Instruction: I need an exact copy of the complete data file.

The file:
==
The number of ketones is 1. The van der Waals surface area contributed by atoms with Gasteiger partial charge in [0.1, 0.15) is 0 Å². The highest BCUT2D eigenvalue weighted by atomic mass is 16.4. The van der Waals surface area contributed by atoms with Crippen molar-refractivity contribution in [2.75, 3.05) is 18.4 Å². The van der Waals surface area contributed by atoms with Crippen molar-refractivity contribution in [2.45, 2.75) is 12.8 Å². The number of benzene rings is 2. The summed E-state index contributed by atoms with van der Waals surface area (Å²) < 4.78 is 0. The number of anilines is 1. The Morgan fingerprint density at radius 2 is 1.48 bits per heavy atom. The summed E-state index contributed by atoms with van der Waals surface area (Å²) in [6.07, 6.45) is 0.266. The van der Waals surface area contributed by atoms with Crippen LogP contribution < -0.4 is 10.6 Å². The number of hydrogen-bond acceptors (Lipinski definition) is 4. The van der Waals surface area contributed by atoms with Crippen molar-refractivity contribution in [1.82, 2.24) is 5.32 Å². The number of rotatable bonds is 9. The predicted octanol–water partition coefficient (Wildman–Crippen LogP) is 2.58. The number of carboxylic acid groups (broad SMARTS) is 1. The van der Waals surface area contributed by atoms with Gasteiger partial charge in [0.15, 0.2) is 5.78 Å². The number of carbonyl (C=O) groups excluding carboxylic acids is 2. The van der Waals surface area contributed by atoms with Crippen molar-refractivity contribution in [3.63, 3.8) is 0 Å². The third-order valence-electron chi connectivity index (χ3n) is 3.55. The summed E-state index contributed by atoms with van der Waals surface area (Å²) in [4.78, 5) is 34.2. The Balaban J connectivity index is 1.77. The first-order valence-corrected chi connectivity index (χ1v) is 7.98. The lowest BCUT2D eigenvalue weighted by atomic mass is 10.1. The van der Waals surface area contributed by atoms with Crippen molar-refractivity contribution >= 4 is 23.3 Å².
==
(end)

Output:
The number of ketones is 1. The van der Waals surface area contributed by atoms with Gasteiger partial charge in [0.1, 0.15) is 0 Å². The highest BCUT2D eigenvalue weighted by atomic mass is 16.4. The van der Waals surface area contributed by atoms with Crippen molar-refractivity contribution in [2.75, 3.05) is 18.4 Å². The van der Waals surface area contributed by atoms with Crippen molar-refractivity contribution in [2.45, 2.75) is 12.8 Å². The number of benzene rings is 2. The summed E-state index contributed by atoms with van der Waals surface area (Å²) < 4.78 is 0. The number of anilines is 1. The Morgan fingerprint density at radius 2 is 1.48 bits per heavy atom. The summed E-state index contributed by atoms with van der Waals surface area (Å²) in [6.07, 6.45) is 0.266. The van der Waals surface area contributed by atoms with Crippen LogP contribution < -0.4 is 10.6 Å². The number of hydrogen-bond acceptors (Lipinski definition) is 4. The van der Waals surface area contributed by atoms with Crippen molar-refractivity contribution in [1.82, 2.24) is 5.32 Å². The number of rotatable bonds is 9. The predicted octanol–water partition coefficient (Wildman–Crippen LogP) is 2.58. The number of carboxylic acid groups (broad SMARTS) is 1. The van der Waals surface area contributed by atoms with Gasteiger partial charge in [0.15, 0.2) is 5.78 Å². The number of carbonyl (C=O) groups excluding carboxylic acids is 2. The van der Waals surface area contributed by atoms with Crippen molar-refractivity contribution in [3.63, 3.8) is 0 Å². The third-order valence-electron chi connectivity index (χ3n) is 3.55. The summed E-state index contributed by atoms with van der Waals surface area (Å²) in [4.78, 5) is 34.2. The Balaban J connectivity index is 1.77. The first-order valence-corrected chi connectivity index (χ1v) is 7.98. The lowest BCUT2D eigenvalue weighted by atomic mass is 10.1. The van der Waals surface area contributed by atoms with Crippen molar-refractivity contribution >= 4 is 23.3 Å².